National Review Editorial Intern Liam Warner’s (one assumes) intentionally provocatively-titled article, “The Whitney Is Not an Art Museum”, describes a recent visit of the author to the Whitney Museum of American Art in New York, where after touring the permanent collection he visited the current exhibition, “An Incomplete History of Protest”. The premise of Mr. Warner’s piece is that the work on display in the show is not actually art, but rather propaganda. He makes the argument that the purpose of art is to elevate, using examples such as Michelangelo’s “Last Judgment” as it might be perceived by both a believer and a non-believer.

I disagree with the idea that propaganda cannot be art, since one need only look at Raphael’s logge in the Vatican or Mantegna’s frescoes in Mantua to realize that art has often been created for or doubles as propaganda. Nor do I agree that the purpose of art is to elevate – at least, not exclusively. Mr. Warner’s inclusion of Goya’s “The Third of May” in his argument is an interesting choice, because of course much of Goya’s art in particular belies the notion that art necessarily elevates. Works such as “The Drowning Dog” (c. 1819-1823) shown below, one of Goya’s greatest paintings, actually depresses, rather than elevates. Similarly Edward Hopper, whom Mr. Warner mentions favorably at the outset of his article, is an artist whose work is often characterized by a deeply depressing, sometimes sinister undertone, even when the image itself is of a bright, sunny day.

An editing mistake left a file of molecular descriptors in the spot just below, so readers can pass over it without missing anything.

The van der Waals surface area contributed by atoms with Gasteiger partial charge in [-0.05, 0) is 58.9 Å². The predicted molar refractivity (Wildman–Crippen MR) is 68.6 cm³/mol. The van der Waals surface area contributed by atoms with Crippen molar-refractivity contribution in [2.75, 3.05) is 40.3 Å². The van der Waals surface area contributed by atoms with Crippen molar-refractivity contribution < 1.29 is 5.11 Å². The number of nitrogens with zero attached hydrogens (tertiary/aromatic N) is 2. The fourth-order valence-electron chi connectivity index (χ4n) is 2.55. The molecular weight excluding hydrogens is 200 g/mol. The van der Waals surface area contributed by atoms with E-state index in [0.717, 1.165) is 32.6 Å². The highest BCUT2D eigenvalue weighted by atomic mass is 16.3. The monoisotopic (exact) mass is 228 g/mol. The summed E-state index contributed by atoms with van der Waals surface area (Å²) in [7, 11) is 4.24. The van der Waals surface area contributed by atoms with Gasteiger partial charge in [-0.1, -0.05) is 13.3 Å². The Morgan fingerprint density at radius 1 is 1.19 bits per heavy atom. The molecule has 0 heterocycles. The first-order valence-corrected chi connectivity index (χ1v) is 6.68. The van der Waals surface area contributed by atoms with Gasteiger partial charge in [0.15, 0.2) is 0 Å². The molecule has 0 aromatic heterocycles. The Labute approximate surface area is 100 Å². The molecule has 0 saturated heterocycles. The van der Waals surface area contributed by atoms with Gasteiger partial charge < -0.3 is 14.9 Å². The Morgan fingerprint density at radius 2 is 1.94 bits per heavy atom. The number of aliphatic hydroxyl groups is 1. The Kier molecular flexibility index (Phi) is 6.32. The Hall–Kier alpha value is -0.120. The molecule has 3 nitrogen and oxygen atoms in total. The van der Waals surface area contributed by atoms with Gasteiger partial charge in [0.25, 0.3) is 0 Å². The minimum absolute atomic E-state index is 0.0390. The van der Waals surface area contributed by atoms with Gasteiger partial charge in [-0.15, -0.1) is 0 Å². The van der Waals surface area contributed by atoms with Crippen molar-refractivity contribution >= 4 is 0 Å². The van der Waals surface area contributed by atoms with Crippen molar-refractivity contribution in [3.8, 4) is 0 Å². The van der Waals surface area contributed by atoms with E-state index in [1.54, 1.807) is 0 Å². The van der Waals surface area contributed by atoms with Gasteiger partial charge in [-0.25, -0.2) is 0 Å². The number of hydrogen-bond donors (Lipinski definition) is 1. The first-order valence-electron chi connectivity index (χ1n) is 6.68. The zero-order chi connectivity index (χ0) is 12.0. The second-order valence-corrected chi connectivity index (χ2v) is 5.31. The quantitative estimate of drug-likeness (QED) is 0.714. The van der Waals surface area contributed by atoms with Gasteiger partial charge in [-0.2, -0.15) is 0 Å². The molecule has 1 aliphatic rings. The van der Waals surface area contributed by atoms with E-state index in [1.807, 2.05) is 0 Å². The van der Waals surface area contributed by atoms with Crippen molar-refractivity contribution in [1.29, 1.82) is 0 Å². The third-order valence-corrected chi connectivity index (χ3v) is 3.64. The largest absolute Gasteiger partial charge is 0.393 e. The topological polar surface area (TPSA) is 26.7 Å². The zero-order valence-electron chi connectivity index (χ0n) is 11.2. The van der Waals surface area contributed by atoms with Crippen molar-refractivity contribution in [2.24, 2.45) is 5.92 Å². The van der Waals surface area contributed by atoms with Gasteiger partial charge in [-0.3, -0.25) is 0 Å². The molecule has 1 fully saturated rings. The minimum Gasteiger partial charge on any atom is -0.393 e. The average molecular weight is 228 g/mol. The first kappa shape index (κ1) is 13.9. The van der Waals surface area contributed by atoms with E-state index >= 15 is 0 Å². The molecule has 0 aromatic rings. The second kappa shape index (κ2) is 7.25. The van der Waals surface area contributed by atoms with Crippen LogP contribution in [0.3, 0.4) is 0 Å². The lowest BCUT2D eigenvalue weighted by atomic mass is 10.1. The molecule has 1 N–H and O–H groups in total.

Still, I give Mr. Warner credit for tackling a subject that few conservative writers are willing to touch.

For example, Mr. Warner points to the notable absence of any specifically conservative viewpoint in the Whitney’s survey of American protest art. “The March for Life has been going on since 1974,” he notes, “yet we find no ‘Abortion Is Murder’ sign in the quite incomplete history of protest. That would get the museum shunned by high society.” The Whitney has, in effect, curated out all significant American protest movements with which it disagrees, by simply pretending that such points of view do not exist: something which the art establishment itself regularly accuses the right of doing.

Reaction in the art press to Mr. Warner’s article was predictable. Over on ArtNet, the staff chuckled up their tattoo sleeves at Mr. Warner’s temerity in being offended by the art on display:

The National Review dubs the Whitney’s exhibition “An Incomplete History of Protest” a “fascinating combination of leftism and bad taste.” The writer takes issue with the show’s inclusion of photographs from anti-Vietnam War protests, posters addressing the AIDS crisis that depict genitalia, and work by the Guerrilla Girls, arguing that such imagery amounts to coercive propaganda. Nobody tell him about the David Wojnarowicz show!

For those unfamiliar with his work, David Wojnarowicz (1954-1992), who is currently the subject of a retrospective at the Whitney, created the sort of collage art that Urban Outfitters used to put in their changing rooms to make the place seem more edgy. He is particularly beloved by the left for his juxtapositions of illicit imagery and Christianity, such as a collage “Untitled (Genet after Brassaï)” (1979) in which, inter alia, an altarpiece of Christ crowned with thorns is depicted shooting up heroin, while the (grossly overrated) French author Jean Genet (1910-1986) is shown in the foreground with a halo. [N.B. To be fair, I have only read Genet in translation; perhaps in French he is not so paralyzingly self-obsessed.] You can see this and similar garbage by following this link, but be forewarned that your life will in no way be improved upon by looking at it.